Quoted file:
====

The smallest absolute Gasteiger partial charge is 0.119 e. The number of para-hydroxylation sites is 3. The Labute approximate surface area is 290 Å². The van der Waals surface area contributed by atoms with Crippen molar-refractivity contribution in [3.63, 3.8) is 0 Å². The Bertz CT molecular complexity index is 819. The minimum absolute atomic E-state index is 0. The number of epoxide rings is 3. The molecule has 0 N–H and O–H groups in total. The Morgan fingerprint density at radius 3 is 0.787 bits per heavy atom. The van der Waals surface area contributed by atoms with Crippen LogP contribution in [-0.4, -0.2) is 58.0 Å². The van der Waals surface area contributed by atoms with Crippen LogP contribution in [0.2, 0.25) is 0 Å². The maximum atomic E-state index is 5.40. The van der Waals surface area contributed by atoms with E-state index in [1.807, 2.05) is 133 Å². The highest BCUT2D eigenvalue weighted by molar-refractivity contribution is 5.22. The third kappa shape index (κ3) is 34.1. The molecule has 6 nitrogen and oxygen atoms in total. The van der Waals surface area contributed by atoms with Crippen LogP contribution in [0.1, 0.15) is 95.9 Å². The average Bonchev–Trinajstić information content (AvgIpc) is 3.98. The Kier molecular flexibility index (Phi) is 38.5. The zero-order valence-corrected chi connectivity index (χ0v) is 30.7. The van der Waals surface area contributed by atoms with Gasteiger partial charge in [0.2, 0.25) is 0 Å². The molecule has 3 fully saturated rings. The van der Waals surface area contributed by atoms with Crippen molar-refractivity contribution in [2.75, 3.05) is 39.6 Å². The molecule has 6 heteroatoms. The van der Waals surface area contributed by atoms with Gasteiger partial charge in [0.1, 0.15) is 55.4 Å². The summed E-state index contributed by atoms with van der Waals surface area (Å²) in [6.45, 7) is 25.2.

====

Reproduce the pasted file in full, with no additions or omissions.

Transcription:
The smallest absolute Gasteiger partial charge is 0.119 e. The number of para-hydroxylation sites is 3. The Labute approximate surface area is 290 Å². The van der Waals surface area contributed by atoms with Crippen molar-refractivity contribution in [3.63, 3.8) is 0 Å². The Bertz CT molecular complexity index is 819. The minimum absolute atomic E-state index is 0. The number of epoxide rings is 3. The molecule has 0 N–H and O–H groups in total. The Morgan fingerprint density at radius 3 is 0.787 bits per heavy atom. The van der Waals surface area contributed by atoms with Crippen LogP contribution in [-0.4, -0.2) is 58.0 Å². The van der Waals surface area contributed by atoms with Crippen LogP contribution in [0.2, 0.25) is 0 Å². The maximum atomic E-state index is 5.40. The van der Waals surface area contributed by atoms with E-state index in [1.807, 2.05) is 133 Å². The highest BCUT2D eigenvalue weighted by molar-refractivity contribution is 5.22. The third kappa shape index (κ3) is 34.1. The molecule has 6 nitrogen and oxygen atoms in total. The van der Waals surface area contributed by atoms with Crippen LogP contribution in [0.1, 0.15) is 95.9 Å². The average Bonchev–Trinajstić information content (AvgIpc) is 3.98. The Kier molecular flexibility index (Phi) is 38.5. The zero-order valence-corrected chi connectivity index (χ0v) is 30.7. The van der Waals surface area contributed by atoms with Gasteiger partial charge in [0.2, 0.25) is 0 Å². The molecule has 3 fully saturated rings. The van der Waals surface area contributed by atoms with Crippen molar-refractivity contribution in [2.75, 3.05) is 39.6 Å². The molecule has 6 heteroatoms. The van der Waals surface area contributed by atoms with Gasteiger partial charge in [0.1, 0.15) is 55.4 Å². The summed E-state index contributed by atoms with van der Waals surface area (Å²) in [6.45, 7) is 25.2.